BALTIMORE — A record total of 722,205 players competed on organized lacrosse teams in 2012, as reported in the annual US Lacrosse Participation Report released today. The growth rate from last year (683,730) was 5.5 percent, marking the ninth straight year of at least five percent growth.
More than half of the participants (389,275) compete at the youth level, representing a 7.8 percent growth rate from last year. Roughly 65 percent of the youth players are boys, but both genders have seen significant increases in participation in recent years. Over the last five years at the youth level, the number of boys playing has increased 62 percent and the number of girls playing has increased 61 percent.
Lacrosse continues to be the fastest-growing sport at the high school level, and a total of 282,148 players competed in 2012. According to data from the NFHS, from 2007 to 2012, a total of 750 schools added boys’ teams and 638 schools added girls’ teams. Those figures represent a 47 percent increase in the number of boys’ programs and a 43 percent increase in the number of girls’ programs, easily outdistancing bowling, which is the second-fastest growing sport with an 18 percent growth rate for boys and a 22 percent growth rate for girls.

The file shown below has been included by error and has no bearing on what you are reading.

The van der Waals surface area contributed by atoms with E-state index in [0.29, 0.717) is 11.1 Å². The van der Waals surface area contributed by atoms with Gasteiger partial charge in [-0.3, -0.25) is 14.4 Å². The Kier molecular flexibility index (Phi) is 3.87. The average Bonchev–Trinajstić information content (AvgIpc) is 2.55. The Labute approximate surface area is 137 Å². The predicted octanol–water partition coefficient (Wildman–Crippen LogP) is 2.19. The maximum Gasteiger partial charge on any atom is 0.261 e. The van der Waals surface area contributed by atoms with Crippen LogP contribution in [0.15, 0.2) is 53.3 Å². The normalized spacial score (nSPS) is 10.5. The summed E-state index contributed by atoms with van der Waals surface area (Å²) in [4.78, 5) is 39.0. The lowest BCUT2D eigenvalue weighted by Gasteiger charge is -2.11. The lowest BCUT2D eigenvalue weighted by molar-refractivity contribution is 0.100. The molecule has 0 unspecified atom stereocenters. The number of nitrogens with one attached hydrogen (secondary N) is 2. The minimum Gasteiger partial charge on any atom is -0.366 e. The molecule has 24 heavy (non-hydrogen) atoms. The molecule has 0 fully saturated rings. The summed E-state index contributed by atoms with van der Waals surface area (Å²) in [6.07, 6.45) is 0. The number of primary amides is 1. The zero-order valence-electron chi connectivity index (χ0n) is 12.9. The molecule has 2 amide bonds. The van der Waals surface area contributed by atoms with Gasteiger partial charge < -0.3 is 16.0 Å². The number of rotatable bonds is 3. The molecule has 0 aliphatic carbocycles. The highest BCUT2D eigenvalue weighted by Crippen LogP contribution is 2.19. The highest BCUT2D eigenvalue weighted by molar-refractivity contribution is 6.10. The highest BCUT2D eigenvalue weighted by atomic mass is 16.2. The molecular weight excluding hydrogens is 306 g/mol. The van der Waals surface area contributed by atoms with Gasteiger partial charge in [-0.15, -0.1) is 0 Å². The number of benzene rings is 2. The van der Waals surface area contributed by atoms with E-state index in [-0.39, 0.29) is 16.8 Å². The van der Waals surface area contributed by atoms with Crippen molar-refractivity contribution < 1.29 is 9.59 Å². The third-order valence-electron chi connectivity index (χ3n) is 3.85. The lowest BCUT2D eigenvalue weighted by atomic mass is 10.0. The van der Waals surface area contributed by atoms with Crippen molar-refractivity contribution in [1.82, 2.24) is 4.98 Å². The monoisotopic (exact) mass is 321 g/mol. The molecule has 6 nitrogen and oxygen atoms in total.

Lacrosse is also the fastest-growing NCAA sport, and nearly 35,000 players competed on varsity, club or junior college teams in 2012. Thirty new varsity programs were added in 2012, including the University of Michigan’s men’s team, the first school with a Bowl Championship Series (BCS) football program to add men’s lacrosse since 1981.
US Lacrosse has produced the Participation Report annually since 2001, and over that time span the number of players has grown 184 percent, from 253,901 to 722,205. This survey counts only play on organized teams, and does not count leisure-time play of the sport.
The primary source of data for this report is provided by the 64 US Lacrosse regional chapters. Each chapter reports detailed participation at the youth level, and significant data is also obtained from US Lacrosse membership records, the National Collegiate Athletic Association, the National Federation of State High School Associations and www.laxpower.com. (Source: LaxMagazine.com)